Week Eight by Aleta May
Essential Question: Which aspects of story and game mechanics will be useful in your class and how might you use them?
I am hoping that you can double click on the Word or PDF version below it to download the chart I made from Arnab et al., 2015.
Above is a Learning Mechanics and Game Mechanics (LM-GM) Map that I read and charted from the article’s chart. Since “one of the biggest issues with educational games to date is the inadequate integration of educational and game design principles” (Arnab, Lim, Carvalho, et al., 2015, p. 392); it is vital that we look at the relationship between the two areas. The map is an. tool that helps teachers and others who design games to see how various mechanics relate to each other. There is no one certain method to mapping the two sides of the map, but the divided picture helps us to see what mechanics we may need to consider connecting when we develop serious games that are meant for instructional design.
As a reminder of what gamifying the classroom is, I have added in a definition that is cumulative:
“Gamification is the process of using game thinking and game mechanics to solve problems and engage users.
In order to be classified as gamification an entire unit or classroom must use gaming techniques” Bruder, P., (2015). http://leveluptechquest.wikispaces.com/Graphics
“Serious games” is a term that has the goal of teaching something to students. “Gaming principles” apply some game elements to that which may not be a game. However, “serious games” has a goal to teach something to players / students. “Gamification” joins the principles together.
To me, this quest to learn at is the principle of Gamification:
I begin with the idea for my own gamifying for students, that I enrich their reading experiences as much as possible, in order to gain their attention, and deep engagement into the novel. I have used the framework from Matera’s book to help me think through how I could use two different “sailboat” novels in a gamified classroom setting.
Setting the Course from Explore Like a Pirate: Engage, Enrich and Elevate Your learners by Michael Matera—
Can be Treasure Island by Robert Louis Stevenson or Voyage of the Frog by Gary Paulsen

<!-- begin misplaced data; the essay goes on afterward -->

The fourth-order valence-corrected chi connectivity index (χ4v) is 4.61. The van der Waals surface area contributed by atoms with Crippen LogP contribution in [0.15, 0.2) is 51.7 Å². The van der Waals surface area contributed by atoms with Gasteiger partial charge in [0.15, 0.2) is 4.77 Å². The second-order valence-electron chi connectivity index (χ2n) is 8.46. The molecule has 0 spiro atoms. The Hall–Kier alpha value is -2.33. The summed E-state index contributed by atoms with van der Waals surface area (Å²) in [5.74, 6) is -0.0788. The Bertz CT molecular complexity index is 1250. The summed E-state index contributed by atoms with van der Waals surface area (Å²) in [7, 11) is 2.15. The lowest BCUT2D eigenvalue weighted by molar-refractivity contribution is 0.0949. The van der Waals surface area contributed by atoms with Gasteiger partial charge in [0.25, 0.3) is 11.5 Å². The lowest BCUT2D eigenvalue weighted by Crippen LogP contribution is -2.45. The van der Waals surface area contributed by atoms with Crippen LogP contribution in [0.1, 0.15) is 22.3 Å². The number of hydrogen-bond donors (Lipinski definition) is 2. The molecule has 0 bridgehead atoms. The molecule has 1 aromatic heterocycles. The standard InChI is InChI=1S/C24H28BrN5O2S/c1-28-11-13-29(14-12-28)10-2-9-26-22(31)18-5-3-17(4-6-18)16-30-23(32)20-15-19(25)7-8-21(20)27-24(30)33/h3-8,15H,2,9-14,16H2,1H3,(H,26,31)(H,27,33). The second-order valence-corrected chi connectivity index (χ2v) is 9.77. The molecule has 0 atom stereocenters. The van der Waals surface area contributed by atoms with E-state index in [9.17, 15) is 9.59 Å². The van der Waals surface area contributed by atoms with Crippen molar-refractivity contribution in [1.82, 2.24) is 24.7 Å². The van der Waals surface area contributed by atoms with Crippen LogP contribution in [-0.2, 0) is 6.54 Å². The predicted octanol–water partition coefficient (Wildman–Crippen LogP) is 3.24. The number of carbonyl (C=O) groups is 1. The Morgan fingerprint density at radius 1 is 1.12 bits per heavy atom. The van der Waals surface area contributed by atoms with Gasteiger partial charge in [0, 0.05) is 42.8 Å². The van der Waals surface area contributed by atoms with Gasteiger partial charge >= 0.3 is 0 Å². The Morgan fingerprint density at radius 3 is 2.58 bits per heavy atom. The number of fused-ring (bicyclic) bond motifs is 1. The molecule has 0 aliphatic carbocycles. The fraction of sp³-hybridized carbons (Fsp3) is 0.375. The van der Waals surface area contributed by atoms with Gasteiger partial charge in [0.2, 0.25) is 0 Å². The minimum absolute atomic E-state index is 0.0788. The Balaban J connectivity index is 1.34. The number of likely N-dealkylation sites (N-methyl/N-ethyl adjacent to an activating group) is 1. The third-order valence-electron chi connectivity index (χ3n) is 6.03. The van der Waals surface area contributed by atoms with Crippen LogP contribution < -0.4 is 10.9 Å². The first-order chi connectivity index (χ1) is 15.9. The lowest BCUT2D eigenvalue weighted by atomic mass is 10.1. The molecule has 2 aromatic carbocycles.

Theme, Setting, Characters, and Action
Theme—“Theme is the frame of your story . . . around an existing unit or provide an alternative environment” (Matera, p. 70, 2015).
Once the theme is in place, the other components of the gamified class experience are set in place.
Setting—“. . . a big picture view as vast as the ocean” (Matera, p. 71). The specific tangible elements and details outfit the setting .
Characters—“Characters drive the game. They are what your students become—the heroes they cheer on and the villains from which they run” (Matera, p. 72).
Action—“. . . challenges, conflicts, action, “two different timelines” beginning with “quick challenges that help our adventures feel successful” (Matera, p. 73).
Setting The Course
After being asked to take his uncle’s ashes to the sea, inexperienced David faces an unexpected and very bad storm.
Route One: Theme
Survival on the open sea in a sailboat.
Route Two: Setting
Route Three: Character
Sailboat captain / Uncle who had died. Then Fourteen-year-old David Alspeth grew up a lot during the situation he found himself in.
Route Four: Action
Kahoot.it vocabulary practice for The Voyage of the Frog and
Treasure Island to build an understanding of sailboat and sailing terms.
Game–Master of the Secret Sea
In the game narrative, the new sailor does not know where Sunda is (the place they landed) or how to get a job; townhall. Quests could be added in to look these up.
Then the player can set sail. There is a description of how to use the arrow keys to control the ship.